• \$\begingroup\$ I don't think anyone has suggested that answers should be deemed “wrong” based on this. (Indeed, we have no mechanism to unilaterally determine/mark wrongness — only collective voting.) Answer correctness is orthogonal to site quality management. Individual authors are responsible for whether their answers are correct; the whole site's community of editors is responsible for whether the site's contents are high-quality. \$\endgroup\$ – SevenSidedDie Jul 18 '17 at 17:26
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    \$\begingroup\$ @SevenSidedDie The answers may not be wrong, but I'm saying that an answer that uses a certain pronoun is not more correct than an answer that uses a different one, and that we should not excuse the value that an answer adds to the site to any degree because of a naming convention, unless it directly correlates to what is being asked. \$\endgroup\$ – tuskiomi Jul 18 '17 at 17:28
  • \$\begingroup\$ Again, correctness is orthogonal to the issue under discussion, so either I'm not understanding your point, or your not understanding mine. \$\endgroup\$ – SevenSidedDie Jul 18 '17 at 17:32
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    \$\begingroup\$ @SevenSidedDie I know they're orthogonal, but that doesn't make them not important... I'm not sure why you dismiss it. The reason I'm telling you this is because people will go and change everyone's answers to be 'more correct' or 'of higher quality', and being an agnostic system makes these changes unnecessary. On top of that, it's friendly to new people, in keeping the rules simple, and is simple to existing members, with minimal changes, yet it establishes a solid standard that people more or less already adhere to. \$\endgroup\$ – tuskiomi Jul 18 '17 at 17:38
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    \$\begingroup\$ @SevenSidedDie I think tuskiomi is using "wrong" in the moral sense, not in the factual correctness sense. \$\endgroup\$ – doppelgreener Jul 18 '17 at 19:36
  • \$\begingroup\$ @tuskiomi as I understand policy surrounding this discussion, the correct way to handle an answer that doesn't apply the stack's "official" pronoun policy is to either edit the answer so that it adhere's to official policy or to comment on the answer and have the answerer edit to adhere to our official policy. I invite doppelgreener or SevenSidedDie to correct me on this point, though. \$\endgroup\$ – godskook Jul 18 '17 at 21:13
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    \$\begingroup\$ @godskook Well, we don't have such a policy, and I don't think anyone has proposed one. \$\endgroup\$ – SevenSidedDie Jul 19 '17 at 4:54
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    \$\begingroup\$ @SevenSidedDie - It was a simpler time back then eh? :) Link to the now existing Gender Policy FAQ should future readers need it \$\endgroup\$ – RyanfaeScotland Oct 10 at 23:40
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    \$\begingroup\$ @RyanfaeScotland dear lord, 800+ down votes. \$\endgroup\$ – tuskiomi Oct 12 at 23:17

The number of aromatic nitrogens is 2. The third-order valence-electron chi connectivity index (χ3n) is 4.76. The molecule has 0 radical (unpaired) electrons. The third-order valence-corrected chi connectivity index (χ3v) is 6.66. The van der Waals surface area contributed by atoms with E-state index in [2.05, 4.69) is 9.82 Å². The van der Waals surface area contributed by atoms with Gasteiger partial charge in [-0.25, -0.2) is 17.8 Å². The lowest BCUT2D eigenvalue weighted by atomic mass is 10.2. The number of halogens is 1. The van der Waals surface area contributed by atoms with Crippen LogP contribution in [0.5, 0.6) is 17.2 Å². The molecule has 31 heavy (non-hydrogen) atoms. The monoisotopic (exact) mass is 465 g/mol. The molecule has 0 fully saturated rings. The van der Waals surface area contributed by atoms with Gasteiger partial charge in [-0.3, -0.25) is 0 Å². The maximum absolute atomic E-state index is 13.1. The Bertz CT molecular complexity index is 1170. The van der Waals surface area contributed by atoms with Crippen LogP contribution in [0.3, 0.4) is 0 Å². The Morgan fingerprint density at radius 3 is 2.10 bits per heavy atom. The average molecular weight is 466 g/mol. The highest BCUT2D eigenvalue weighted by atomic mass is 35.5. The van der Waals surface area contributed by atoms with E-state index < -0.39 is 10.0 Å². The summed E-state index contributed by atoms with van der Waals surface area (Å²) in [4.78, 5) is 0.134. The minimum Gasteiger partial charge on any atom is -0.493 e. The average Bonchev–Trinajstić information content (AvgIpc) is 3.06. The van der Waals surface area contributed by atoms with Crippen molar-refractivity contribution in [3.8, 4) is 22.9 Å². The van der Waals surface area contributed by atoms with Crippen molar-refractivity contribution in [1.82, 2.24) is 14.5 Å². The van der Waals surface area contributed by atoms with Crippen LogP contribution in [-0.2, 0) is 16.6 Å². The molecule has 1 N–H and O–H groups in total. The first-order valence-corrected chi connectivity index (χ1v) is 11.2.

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We don't enforce specific expectations around how people gender things and should not really do so. It's up to individuals to determine how they want to handle things: I like singular 'they', others like to use 'he or she' or 'he/she', others use default male. Use whatever works for you and the discussion. Sometimes I catch myself using default male and make a point of using default female instead because why not.

Stay consistent with Be Nice: call people by the appropriate pronouns, respect a trans individual's gender expression, etc. That's business as usual though.

Our goal is to be a valuable RPG Q&A site. Respecting gender diversity is an admirable goal and something we should aim for. I don't much like default male either myself. Having an enforced policy of gender pronoun usage however is going to cause a lot of trouble for our community — that's the kind of thing that requires major buy-in, and it requires people to understand how to navigate this gender space appropriately. It's a significant expenditure of energy which I don't believe will be worthwhile.

Those interested in getting that buy-in would do better by opening up a conversation and requesting a certain practice. That may secure buy-in from individuals interested who can voluntarily write their own posts this way. I believe when SevenSidedDie mentioned opening a meta about it whilst correcting that user, SSD probably meant less "propose a policy", more "point out there's a lot of default-male and make a constructive request that we can handle it another way, and open the floor to discussion on the matter" which would work better to that end. (That's not to say you were attempting to follow SSD's suggestion, just that's what I imagine SSD meant.)

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    \$\begingroup\$ That's a very accurate reading of my intentions at the end there, yes! \$\endgroup\$ – SevenSidedDie Jul 17 '17 at 22:05
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    \$\begingroup\$ @SevenSidedDie Phew! Glad I was on the mark there. \$\endgroup\$ – doppelgreener Jul 17 '17 at 22:55